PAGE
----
This work develops a general model of a two-echelon supply chain in which a dominant retailer interacts with a manufacturer via a consignment contract with revenue sharing. The manufacturer’s cost function is known only to him, whereas the retailer has only an estimation of this function, which is based on common knowledge. We formulate the interaction between the parties as a Stackelberg game in which the less informed party (the retailer) moves first. We investigate a strategic information-sharing policy of the manufacturer under general formulations of (i) the supply chain’s revenue and cost functions, and (ii) the manufacturer’s decision functions. Two models are considered: (i) a point-estimation model—the retailer relies on a single-valued estimation of the manufacturer’s cost function, based on her “best belief”; and (ii) an interval-estimation model—the retailer faces uncertainty with regard to the cost function and thus estimates its parameter values within intervals. We find a condition that distinguishes between a case in which it is optimal for both parties for the manufacturer to share his exact cost function and a case in which such information-sharing is not optimal for the manufacturer but is optimal for the retailer. In the interval-estimation model, equilibrium is obtained using a normative (probabilistic) approach as well as behavioral-decision criteria (max–max, max–min and regret minimization). Under a normative approach both hidden and known superiority of the manufacturer are considered. Finally, we use our model to analyze a supply chain of a mobile application.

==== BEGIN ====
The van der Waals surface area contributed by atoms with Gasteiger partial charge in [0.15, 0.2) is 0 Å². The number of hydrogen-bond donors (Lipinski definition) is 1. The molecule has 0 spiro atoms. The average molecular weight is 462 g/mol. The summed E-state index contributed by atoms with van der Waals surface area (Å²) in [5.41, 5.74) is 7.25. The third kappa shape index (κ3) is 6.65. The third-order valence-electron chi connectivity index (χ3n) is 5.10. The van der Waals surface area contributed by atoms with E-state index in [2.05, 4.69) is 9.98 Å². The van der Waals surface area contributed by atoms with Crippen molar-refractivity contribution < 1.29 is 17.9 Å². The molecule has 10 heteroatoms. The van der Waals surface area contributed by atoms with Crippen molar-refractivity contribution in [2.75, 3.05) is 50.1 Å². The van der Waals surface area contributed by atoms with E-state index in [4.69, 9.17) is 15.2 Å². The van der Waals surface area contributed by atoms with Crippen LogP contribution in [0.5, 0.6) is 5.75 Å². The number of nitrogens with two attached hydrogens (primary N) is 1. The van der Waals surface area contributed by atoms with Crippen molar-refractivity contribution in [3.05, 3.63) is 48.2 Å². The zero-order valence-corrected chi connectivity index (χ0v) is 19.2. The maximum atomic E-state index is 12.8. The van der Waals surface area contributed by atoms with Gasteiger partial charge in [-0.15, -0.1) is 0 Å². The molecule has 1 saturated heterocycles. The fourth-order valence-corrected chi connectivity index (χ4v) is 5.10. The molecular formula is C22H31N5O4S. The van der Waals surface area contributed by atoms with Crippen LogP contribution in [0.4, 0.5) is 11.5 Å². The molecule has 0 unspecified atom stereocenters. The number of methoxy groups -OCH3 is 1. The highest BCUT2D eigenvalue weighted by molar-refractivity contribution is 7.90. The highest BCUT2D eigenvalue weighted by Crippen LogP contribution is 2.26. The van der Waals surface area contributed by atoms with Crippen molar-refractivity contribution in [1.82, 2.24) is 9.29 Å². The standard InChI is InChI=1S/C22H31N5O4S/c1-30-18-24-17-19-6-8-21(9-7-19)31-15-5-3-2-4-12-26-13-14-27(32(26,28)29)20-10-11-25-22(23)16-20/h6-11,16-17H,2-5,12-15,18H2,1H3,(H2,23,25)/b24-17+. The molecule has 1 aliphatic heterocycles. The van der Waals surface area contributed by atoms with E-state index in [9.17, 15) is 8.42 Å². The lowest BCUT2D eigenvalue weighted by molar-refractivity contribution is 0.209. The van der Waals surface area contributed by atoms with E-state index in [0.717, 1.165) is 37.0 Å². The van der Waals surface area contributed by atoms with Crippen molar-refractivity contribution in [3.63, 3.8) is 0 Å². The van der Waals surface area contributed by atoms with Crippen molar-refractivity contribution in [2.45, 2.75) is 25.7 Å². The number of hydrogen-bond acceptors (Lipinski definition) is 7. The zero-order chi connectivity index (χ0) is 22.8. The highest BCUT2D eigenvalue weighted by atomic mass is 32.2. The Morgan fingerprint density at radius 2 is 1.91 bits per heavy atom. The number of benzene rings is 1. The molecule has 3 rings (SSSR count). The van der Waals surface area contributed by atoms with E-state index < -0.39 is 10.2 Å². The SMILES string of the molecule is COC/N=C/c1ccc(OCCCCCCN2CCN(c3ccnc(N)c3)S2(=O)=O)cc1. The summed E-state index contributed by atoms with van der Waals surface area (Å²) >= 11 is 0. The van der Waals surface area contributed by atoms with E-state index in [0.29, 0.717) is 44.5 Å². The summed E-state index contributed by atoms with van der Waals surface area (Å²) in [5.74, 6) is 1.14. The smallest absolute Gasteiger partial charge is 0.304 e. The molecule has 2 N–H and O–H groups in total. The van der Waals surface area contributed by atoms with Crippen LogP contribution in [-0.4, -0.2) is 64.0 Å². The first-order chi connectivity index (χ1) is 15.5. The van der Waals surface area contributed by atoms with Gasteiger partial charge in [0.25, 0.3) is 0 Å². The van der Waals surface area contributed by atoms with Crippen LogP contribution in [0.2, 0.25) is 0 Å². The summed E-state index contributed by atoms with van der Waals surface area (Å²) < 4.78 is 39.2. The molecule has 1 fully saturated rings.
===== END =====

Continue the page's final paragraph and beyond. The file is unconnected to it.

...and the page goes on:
Bibliographical noteFunding Information:
This research was supported by the ISRAEL SCIENCE FOUNDATION (grant No. 1571/20).
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- Consignment contract with revenue sharing
- Information asymmetry
- Strategic information sharing
- Supply chain